Heating my garage with existing main duct


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Old 01-11-09, 01:59 PM
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Heating my garage with existing main duct

I've just had my furnace replaced and it sits in the heated side of my basement (just a small boot tied into the main duct right off the furnace so it's not as warm as the rest of the house due to 3 walls being concrete with small casement windows...not really my question here though). At any rate, the other half of my basement is a slightly oversized (width) 2 car garage that sits directly under the living room and dining room/part of the kitchen. When the "comfort specialist" from the plumbing/HVAC company was in the garage with me and saw my project 68 camaro in the garage he was asking me questions about the work I'm doing on it. When I told him I don't get to work on it in the winter months due to the cold tempatures in New England and he notice that the main duct for the heating/air conditioning went right along the ceiling and said he'd just tap into that to heat the garage. There is insulation around the ductwork and it's sheetrocked around that as well. I don't want to simply just punch into it and install a register (boot I think is the term?) and then have the cold air from the basement during the system "off" times enter into the kitchen/dining room above - hindering the efficiency. My thought, though is that, if I did punch into it, I could have it be a manual damper type that I can close when not in use to keep the efficiency of the house. From what I've read on this forum, though, one idea is to pipe the top of the main duct and put ceiling-down registers, but getting into that ceiling is nothing I'd be looking forward to doing, since I really don't want to make any mistakes with my living area right above. I have to tried to explain the situation such that it's easy to picture the setup. What would be a good approach to this? Are my fears of losing efficiency valid if I were to just put a large (or two smaller) registers? The heat is forced hot air from natural gas. The two car garage has two standard sized garage doors and one standard access door in the middle of them. The only door used daily is the side with my daily driver in it. Thanks for any advice.
 
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Old 01-11-09, 02:12 PM
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Not an expert...but I'm pretty sure there a rules (as in you can't!) about heating the garage with the home heating system.

Lets see if I'm thinking correctly.......Pro's?
 
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Old 01-11-09, 02:24 PM
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Missed a few things...

Now I've just thought of another concern: I don't warm up the daily driver in the garage, but I (obviously) start it in the garage, what about the exhaust from that getting into the rest of the house. Along those lines, I do store gasoline, used motor oil, etc. in the garage so there are elements of concern there as well. By the way, I left out the fact that 3 sides of the main duct are "exposed" meaning I can see the sheet rock that surrounds the duct and that it is in the center of the garage ceiling. Thank you!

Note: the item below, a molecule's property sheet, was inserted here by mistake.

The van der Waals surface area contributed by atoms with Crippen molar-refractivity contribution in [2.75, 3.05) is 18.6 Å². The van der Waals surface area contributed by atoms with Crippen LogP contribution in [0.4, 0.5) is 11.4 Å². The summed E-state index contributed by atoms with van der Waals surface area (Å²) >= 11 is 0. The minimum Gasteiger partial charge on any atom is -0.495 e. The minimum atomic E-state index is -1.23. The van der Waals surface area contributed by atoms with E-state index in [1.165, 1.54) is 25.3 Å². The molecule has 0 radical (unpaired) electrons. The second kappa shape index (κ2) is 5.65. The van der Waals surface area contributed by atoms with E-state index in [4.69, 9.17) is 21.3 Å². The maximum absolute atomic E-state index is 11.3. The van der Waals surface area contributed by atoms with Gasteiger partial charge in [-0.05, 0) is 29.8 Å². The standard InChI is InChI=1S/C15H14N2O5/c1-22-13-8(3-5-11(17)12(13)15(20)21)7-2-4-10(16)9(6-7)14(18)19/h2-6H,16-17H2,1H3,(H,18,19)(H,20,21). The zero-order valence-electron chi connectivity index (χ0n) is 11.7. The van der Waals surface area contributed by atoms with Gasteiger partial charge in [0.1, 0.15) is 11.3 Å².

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Old 01-11-09, 02:46 PM
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hmmm

Thanks, gunguy...that seems to validate my concerns of fumes. I don't know a great deal about HVAC in general so I'm not sure. I keep thinking there is something about a positive pressure, so the exhaust, etc. wouldn't be allowed to enter the system and house, but I don't know. I'd really like to hear from an HVAC expert and may just scrap the idea based on that. I certainly wouldn't want to do anything to jeopardize the health of my family.
 
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Old 01-11-09, 02:47 PM
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I don't think its just fumes, I think it has more to do with flame spead in the even of a fire.
 
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Old 01-11-09, 03:06 PM
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you are both on the right track, it is both fire and fumes. Plus opening up an exit for the plenum means the return will have to find more air somewhere (from outside) which as you stated will reduce your efficiency.

Even just a quick start each morning and pulling the car out into the driveway to warn up produces a huge amount of CO.

You've got all the answers, so I'll go away.

"my project 68 camaro" Those were the dream years for me.

Bud
 
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Old 01-11-09, 04:51 PM
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Thanks guys

Thank you both very much. I'm scrapping the idea. I think the "comfort specialist" from the Plumbing company that installed my furnace should be careful with that type of advice. I may figure out another way to heat it one of these days, but keeping my home safe for my family is obviously my number one concern. You guys have helped a great deal and I appreciate it. Thanks again.
 
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Old 01-11-09, 05:23 PM
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Absolutely not. Bad idea. No matter what combination of dampers fans and controls you have its not safe and against the codes everywhere.
 
 

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